Baddeley's 500th PGA Tour start a rare Aussie milestone


Aaron Baddeley admits he's blown away to have notched a golfing milestone that even his childhood idol Greg Norman can't boast about.

Almost a quarter of a century after upstaging Norman to win the 1999 Australian Open as an amateur with a two-stroke victory over the Shark at Royal Sydney, Baddeley will on Thursday become only the sixth Australian to play 500 PGA Tour events.

"I just had no idea I was coming up to 500 events until last week and a friend told me about it," Baddeley said on a zoom call from California on Wednesday.

"It's pretty crazy. I can't say I ever thought about getting to that number but, once here sort of, it's pretty cool."

Even more cool considering Norman, the second-longest-serving world No.1 in history behind only Tiger Woods, only played 330 PGA tournaments.

"That's crazy. I thought he would have easily been on the list," Baddeley said.

But while Baddeley has Norman covered for longevity, the 42-year-old father of six concedes his career hasn't quite reached the heights he'd hoped for.

The sky seemed the limit after Baddeley successfully defended his Australian Open crown in 2000 to achieve the unique - and rather - spectacular double as an amateur and professional back-to-back winner of his national championship.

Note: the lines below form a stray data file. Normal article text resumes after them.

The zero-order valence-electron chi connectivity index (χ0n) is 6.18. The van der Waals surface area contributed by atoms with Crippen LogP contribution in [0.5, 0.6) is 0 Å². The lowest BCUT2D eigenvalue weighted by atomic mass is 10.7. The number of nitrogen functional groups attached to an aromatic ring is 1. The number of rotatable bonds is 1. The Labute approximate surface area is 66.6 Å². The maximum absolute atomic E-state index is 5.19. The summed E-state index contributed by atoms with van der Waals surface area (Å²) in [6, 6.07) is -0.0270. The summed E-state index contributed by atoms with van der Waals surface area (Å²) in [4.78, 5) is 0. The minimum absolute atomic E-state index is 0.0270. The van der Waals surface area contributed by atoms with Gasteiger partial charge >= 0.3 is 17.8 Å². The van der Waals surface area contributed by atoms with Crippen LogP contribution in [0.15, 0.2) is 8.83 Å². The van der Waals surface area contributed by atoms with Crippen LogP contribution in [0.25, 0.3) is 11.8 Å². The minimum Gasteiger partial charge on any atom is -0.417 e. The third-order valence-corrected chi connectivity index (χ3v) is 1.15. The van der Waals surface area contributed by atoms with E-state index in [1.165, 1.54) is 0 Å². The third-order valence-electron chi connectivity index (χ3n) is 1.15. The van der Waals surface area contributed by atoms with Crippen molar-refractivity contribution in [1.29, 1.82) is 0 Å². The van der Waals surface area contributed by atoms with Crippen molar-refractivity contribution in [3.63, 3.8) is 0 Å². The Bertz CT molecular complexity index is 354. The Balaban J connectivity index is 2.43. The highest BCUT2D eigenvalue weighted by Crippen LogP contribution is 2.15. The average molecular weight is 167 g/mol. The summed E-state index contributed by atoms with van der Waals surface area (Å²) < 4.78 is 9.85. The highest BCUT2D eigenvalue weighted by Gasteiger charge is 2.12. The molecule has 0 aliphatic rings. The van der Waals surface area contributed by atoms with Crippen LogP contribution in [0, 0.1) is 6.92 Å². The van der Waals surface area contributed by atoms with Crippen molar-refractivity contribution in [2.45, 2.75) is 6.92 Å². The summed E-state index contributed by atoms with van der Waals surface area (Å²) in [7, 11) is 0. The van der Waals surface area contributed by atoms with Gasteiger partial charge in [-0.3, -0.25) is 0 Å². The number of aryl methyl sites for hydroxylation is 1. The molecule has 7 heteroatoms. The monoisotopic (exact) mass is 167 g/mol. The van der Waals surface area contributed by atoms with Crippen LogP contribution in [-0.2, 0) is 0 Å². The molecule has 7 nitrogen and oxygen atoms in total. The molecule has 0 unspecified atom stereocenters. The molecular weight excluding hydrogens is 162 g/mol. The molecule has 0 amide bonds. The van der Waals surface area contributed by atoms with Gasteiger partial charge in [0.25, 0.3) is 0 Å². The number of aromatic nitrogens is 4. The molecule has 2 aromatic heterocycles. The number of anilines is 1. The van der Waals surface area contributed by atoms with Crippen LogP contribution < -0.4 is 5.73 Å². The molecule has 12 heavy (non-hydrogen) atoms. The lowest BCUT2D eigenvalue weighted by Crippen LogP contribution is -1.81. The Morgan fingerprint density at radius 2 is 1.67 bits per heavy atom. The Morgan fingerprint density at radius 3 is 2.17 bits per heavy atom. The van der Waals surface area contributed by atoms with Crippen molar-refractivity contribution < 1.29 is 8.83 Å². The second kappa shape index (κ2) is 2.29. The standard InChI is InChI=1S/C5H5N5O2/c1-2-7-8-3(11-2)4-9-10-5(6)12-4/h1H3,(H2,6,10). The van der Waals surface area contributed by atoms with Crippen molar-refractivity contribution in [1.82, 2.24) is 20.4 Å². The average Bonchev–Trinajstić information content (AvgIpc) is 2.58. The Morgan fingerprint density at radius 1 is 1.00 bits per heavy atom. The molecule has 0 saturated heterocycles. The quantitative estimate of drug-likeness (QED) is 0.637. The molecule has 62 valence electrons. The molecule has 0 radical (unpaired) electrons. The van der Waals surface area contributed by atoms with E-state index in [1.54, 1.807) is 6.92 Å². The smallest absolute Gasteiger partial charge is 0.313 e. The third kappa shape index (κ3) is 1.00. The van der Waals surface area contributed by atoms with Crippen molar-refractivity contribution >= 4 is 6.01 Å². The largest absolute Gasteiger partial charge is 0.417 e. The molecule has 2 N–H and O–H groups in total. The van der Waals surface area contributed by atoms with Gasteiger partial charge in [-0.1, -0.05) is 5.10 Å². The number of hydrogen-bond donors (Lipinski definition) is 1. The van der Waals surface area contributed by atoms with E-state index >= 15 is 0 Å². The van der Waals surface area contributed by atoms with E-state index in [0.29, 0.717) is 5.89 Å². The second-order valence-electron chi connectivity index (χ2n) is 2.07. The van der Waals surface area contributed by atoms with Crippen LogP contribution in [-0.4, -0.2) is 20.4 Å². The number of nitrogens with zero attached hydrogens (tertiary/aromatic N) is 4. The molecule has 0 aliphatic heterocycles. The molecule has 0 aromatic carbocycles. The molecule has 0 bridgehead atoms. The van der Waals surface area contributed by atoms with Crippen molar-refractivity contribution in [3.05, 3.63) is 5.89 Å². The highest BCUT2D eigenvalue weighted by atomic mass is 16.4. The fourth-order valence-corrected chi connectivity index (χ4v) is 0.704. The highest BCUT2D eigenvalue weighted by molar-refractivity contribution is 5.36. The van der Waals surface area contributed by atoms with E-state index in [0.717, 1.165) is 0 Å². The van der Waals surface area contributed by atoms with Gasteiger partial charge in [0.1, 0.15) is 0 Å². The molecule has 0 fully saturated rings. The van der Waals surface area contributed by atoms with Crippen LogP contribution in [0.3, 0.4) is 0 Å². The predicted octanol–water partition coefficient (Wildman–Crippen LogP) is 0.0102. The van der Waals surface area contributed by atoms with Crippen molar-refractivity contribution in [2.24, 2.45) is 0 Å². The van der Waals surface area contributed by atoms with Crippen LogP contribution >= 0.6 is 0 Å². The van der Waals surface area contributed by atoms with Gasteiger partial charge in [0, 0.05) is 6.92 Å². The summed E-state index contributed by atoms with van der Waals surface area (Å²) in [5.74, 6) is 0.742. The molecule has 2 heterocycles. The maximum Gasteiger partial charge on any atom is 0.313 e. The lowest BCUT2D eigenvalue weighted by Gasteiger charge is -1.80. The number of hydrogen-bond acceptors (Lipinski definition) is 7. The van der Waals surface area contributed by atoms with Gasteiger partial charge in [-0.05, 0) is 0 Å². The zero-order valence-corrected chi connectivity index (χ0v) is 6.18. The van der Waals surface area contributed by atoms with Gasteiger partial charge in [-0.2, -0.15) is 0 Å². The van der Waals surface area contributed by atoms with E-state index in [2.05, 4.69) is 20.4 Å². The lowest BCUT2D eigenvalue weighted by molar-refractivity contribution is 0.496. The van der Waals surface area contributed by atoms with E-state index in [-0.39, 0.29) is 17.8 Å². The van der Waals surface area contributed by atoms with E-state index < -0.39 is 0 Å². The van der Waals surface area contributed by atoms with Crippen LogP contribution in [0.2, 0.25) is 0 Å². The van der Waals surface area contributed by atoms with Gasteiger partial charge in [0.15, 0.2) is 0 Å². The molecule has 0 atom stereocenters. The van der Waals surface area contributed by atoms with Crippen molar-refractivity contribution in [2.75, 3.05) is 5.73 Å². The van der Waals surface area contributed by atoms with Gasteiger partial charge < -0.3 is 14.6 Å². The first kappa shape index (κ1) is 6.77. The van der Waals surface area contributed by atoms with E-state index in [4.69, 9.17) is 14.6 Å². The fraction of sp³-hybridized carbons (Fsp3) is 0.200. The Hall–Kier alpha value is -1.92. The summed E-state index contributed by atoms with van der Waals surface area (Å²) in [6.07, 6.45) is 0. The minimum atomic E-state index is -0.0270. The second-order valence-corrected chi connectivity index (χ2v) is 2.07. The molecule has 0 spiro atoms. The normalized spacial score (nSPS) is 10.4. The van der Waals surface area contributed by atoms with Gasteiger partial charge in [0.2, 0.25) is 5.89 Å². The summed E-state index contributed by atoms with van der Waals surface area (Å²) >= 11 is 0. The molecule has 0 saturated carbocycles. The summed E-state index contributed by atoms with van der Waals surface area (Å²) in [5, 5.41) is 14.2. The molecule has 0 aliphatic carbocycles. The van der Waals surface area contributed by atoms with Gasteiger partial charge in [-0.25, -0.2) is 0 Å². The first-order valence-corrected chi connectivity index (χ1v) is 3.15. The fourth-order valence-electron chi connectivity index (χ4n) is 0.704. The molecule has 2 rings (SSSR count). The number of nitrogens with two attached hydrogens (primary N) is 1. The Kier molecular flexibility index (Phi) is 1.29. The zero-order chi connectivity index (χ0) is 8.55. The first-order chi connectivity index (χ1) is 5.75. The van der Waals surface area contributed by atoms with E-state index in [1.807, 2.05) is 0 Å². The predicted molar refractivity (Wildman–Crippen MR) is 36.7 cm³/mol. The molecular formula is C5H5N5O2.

"I feel like I've little under-achieved. Definitely with the goals that I have set," he said ahead of the first round of the Fortinet Championship.

"My life-wise, I feel like I've exceeded all my expectations with my family, my kids. I couldn't be more at peace and joyful off the golf course.

"But golfing-wise, I definitely feel like I've underachieved.

"But, in saying that I feel, I feel like I've got a lot of my best years ahead of me.

"I feel like I set goals that I can still achieve and that's just not like a wishing thing."

Baddeley credits his golf-loving children for helping him maintain the drive.

"It's pretty easy to keep the fire stoked and wanting to get better," he said.

"There's definitely some days where I'll be like, 'Oh, I'll take the day off and then they're like, dad, can we play nine holes?'

"I'm like, 'Sure, let's go.'

"So that's a lot of fun to be able to do a lot of my play and practice with. I can't say I've ever really lost a passion for.

"Now even being 42 I feel like it's never difficult for me to go out and practice and to grind and to try and get better.

"The goal is to always improve, to always get more wins."

Chasing PGA Tour win No.5 in his 500th start, Baddeley is among seven Australians teeing up on Thursday, joining Cam Davis, Lucas Herbert, Harrison Endycott, Greg Chalmers, Cameron Percy and Geoff Ogilvy.

American world No.7 Max Homa is the defending champion, gunning for a rare tournament three-peat.


Steve Elkington - 565 (10 wins)

Stuart Appleby - 551 (9 wins)

Jim Ferrier - 528 (18 wins)

Robert Allenby - 525 (4 wins)

Bruce Crampton - 513 (14 wins)

Aaron Baddeley - 499 (4 wins)

David Graham - 410 (8 wins)

Adam Scott - 386 (14 wins)

Wayne Grady - 338 (2 wins)

Jason Day - 334 (13 wins)

Greg Norman - 330 (20 wins)

Craig Parry - 305 (2 wins).